Sen. Marco Rubio is a Republican senator from Florida who regularly plays a central role in religion-related policy debates. He co-sponsored the Uighur Human Rights Policy Act in 2018 and helps lead the Congressional-Executive Commission on China. Rubio also co-sponsored a paid family leave bill, which would enable new parents to borrow against their future Social Security income to fund leave time.
Isabel Sawhill is senior fellow in economic studies at Brookings, where she works with the Center on Children and Families and the Future of the Middle Class Initiative. She served as co-director of the AEI-Brookings Working Group on Paid Family Leave.
Sen. Kyrsten Sinema is a Democratic senator from Arizona. She is widely believed to be the first member of Congress who is nonreligious, although she has not embraced the label. Sinema is co-sponsor of a bipartisan paid leave bill that would enable new parents to fund their leave time by borrowing against future child tax credits.
Lyman Stone is a research fellow with the Institute for Family Studies and an adjunct fellow at the American Enterprise Institute. He has researched and written about immigration, education and family-related policies. Stone currently serves as a missionary in the Lutheran Church-Hong Kong Synod.
Kay Turner is the vice president for human resources at Fordham University, a private, Jesuit school that allows faculty members to take a semester off after the birth or adoption of a child.
Kate Ward is an assistant professor of Christian ethics at Marquette University. Her research focuses on the ethics of wealth, poverty and economic inequality, and she previously worked as a labor organizer in Catholic health care settings.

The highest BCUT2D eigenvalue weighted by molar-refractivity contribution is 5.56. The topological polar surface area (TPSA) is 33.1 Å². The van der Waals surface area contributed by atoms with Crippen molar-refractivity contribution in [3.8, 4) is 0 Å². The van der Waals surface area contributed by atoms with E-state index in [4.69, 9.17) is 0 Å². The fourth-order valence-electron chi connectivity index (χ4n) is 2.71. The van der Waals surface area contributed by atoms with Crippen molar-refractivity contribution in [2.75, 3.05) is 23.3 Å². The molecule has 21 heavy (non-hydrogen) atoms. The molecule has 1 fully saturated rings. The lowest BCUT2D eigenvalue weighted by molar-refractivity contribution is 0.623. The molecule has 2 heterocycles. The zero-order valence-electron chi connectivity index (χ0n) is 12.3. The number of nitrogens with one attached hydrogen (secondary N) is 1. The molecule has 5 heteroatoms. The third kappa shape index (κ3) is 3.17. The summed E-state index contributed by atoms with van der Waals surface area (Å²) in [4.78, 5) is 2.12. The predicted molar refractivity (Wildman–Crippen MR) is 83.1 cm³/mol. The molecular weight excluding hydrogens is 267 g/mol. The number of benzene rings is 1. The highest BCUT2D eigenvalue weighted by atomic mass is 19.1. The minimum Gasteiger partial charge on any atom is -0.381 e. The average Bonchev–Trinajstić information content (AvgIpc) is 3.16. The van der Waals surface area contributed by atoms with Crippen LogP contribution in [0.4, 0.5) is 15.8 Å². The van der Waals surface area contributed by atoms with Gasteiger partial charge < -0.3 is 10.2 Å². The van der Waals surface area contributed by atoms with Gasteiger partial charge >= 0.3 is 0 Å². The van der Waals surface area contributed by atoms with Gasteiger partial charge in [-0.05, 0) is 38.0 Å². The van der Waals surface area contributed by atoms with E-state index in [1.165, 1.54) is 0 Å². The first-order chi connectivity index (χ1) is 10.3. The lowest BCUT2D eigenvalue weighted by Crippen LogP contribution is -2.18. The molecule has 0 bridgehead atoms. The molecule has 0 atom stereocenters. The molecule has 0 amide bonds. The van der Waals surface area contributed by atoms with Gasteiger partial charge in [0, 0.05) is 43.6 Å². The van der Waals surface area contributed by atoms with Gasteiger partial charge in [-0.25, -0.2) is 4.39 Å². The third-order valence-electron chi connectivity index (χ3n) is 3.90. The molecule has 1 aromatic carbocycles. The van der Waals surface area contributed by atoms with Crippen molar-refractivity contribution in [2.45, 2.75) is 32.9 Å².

Tish Harrison Warren is an Anglican priest and former campus minister for InverVarsity Graduate and Faculty Ministries. She currently serves as writer-in-residence at Church of the Ascension in Pittsburgh. Warren has argued that supporting paid family leave is part of being consistently pro-life.
The Rev. Amy Ziettlow is pastor of Holy Cross Lutheran Church in Decatur, Illinois. She has written on family leave policies, including those that cover elder care, for The Atlantic, The Christian Century and other publications.
Religious activism in support of paid family leave
- From Jewish organizations:
In 2015, the Union for Reform Judaism adopted a resolution in support of paid family leave.
That same year, the organization Advancing Women Professionals and the Jewish Community announced that 100 Jewish nonprofits had developed paid leave and flexible work programs as part of its Better Work, Better Life Campaign.
- From the U.S. Conference of Catholic Bishops
In 2018, the U.S. Conference of Catholic Bishops expressed support for ongoing legislative efforts to expand access to paid family leave.
The conference also offers a backgrounder on paid leave on its website.
- From the United Methodist Church
In 2019, United Methodist Women launched an awareness campaign about the issue of paid family and medical leave. Methodists from across the country contacted their elected officials urging passage of a paid leave policy.
- From The Church of Jesus Christ of Latter-day Saints
In 2017, The Church of Jesus Christ of Latter-day Saints announced that church employees would have access to six weeks of paid maternity leave and one week of paid parental leave.